Gene Expression

Expelled, success or not?

Chris Mooney is claiming Expelled is a box office success. Documentaries don’t make a very big splash typically, but whatever you think about the impact of Expelled, the fact that Fahrenheit 9/11 will go down as a much bigger success illustrates the contrast between depth and breadth of feeling from their respective audiences. Michael Moore’s politics have a smaller potential audience than the half of Americans who are Creationist, and the 3/4 of Americans who are open to the idea of “equal time,” but the devotees of Moore’s brand of Leftism are far more intense in their sentiment. I am not totally ignorant of the dynamics of Creationist politics in the United States, the history seems to be one where every time the movement manages to exceed a particular threshold of success a counter-reaction quickly dampens its damage. Despite the broad sympathy from the masses for the Creationist cause the intensity of elite feeling on this topic means that a position held by half of Americans remains marginal in the commanding heights of the culture.

Here’s the assessment from Weekend Box Office:

Ben Stein’s documentary Expelled: No Intelligence Allowed managed to make it all the way to ninth place despite only showing on 1,000 screens. The beauty of documentaries these days is that you have some kind of built in audience so long as your subject matter and approach is controversial enough.

It’s a secret Michael Moore has been using to milk millions out of anti-Bushites for the last few years and now Expelled is benefitting. It doesn’t matter how much merit Stein’s message has, you can bet no one saw it who didn’t already agree with him.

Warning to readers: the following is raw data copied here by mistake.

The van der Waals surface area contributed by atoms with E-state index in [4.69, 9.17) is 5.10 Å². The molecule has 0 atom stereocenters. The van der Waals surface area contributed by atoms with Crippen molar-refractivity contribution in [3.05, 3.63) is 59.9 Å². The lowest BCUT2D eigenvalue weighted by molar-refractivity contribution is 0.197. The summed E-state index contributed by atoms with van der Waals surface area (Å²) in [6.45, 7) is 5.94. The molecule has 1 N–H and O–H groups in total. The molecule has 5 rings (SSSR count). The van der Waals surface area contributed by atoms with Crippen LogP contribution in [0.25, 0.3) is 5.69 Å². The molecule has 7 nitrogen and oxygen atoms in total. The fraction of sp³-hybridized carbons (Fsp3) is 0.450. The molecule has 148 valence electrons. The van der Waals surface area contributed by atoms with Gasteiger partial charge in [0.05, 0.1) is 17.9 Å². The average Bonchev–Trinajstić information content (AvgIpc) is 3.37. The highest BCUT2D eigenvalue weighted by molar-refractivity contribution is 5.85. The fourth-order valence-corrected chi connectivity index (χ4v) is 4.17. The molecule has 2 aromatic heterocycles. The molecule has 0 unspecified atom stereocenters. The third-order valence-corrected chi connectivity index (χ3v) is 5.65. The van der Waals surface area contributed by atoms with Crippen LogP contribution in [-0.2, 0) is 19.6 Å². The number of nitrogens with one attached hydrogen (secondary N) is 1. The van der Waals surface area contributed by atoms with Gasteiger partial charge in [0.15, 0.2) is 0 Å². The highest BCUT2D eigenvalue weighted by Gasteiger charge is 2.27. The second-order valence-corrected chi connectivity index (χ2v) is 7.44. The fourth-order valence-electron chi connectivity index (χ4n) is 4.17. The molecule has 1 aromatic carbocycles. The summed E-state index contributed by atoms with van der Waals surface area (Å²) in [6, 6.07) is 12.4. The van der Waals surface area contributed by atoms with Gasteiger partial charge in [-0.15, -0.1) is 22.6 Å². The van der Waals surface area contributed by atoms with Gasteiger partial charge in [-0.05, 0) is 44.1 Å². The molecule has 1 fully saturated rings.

While the movie has done moderately well in small release compared to most movies in small release, in the world of documentaries its nothing to get excited about. It will be lucky to break into the overall documentary top ten. Not too impressive since the other three documentaries that have made it to more than 1,000 screens are the top three financial performers.

Comments

  1. #1 Tyler DiPietro
    April 21, 2008

    Given the fact that just about everything was thrown into making this flick a success, it certainly can’t be considered one. The number of venues was saturated to an unprecedented level (1000+), there was a huge rebate program in place to essentially pay people to see it, and they obviously has a huge advertising and marketing budget. At the end of the day, they haven’t even matched the opening of Sicko, which took in around $4.5 in fewer than half the venues.

    The film is a flop. I get the impression that Chris simply can’t accept the fact that he and Nisbet were colossally wrong.

  2. #2 razib
    April 21, 2008

    The film is a flop. I get the impression that Chris simply can’t accept the fact that he and Nisbet were colossally wrong.

    well, i don’t have a horse in that race so to speak. i think you can probably spin it either way….

  3. #3 Jason Malloy
    April 21, 2008

    A success thanks in some part to useful idiots like PZ, Cornelia Dean at the New York Times, and (ugh, it pains me to say it) Dawkins walking right into the filmmaker’s transparent free hype traps.

    OMG, PZ got kicked out of the premiere; IT’S SUCH IMPORTANT NEWS.

  4. #4 dutton
    April 21, 2008

    but the devotees of Moore’s brand of Leftism are far more intense in their sentiment

    The success of Fahrenheit 9-11 seems to derive primarily from the political climate in which it was release, not from the subset of the left to which Moore’s fans belong. The disdain for the Bush administration and their failures in Iraq was particular acute at this time and that was what allowed the film to tap a broad audience and thus set new box office records. Under different circumstances, I doubt you would have seen someone like Paul Krugman giving a free pass to the kookier conspiratorial elements of the film.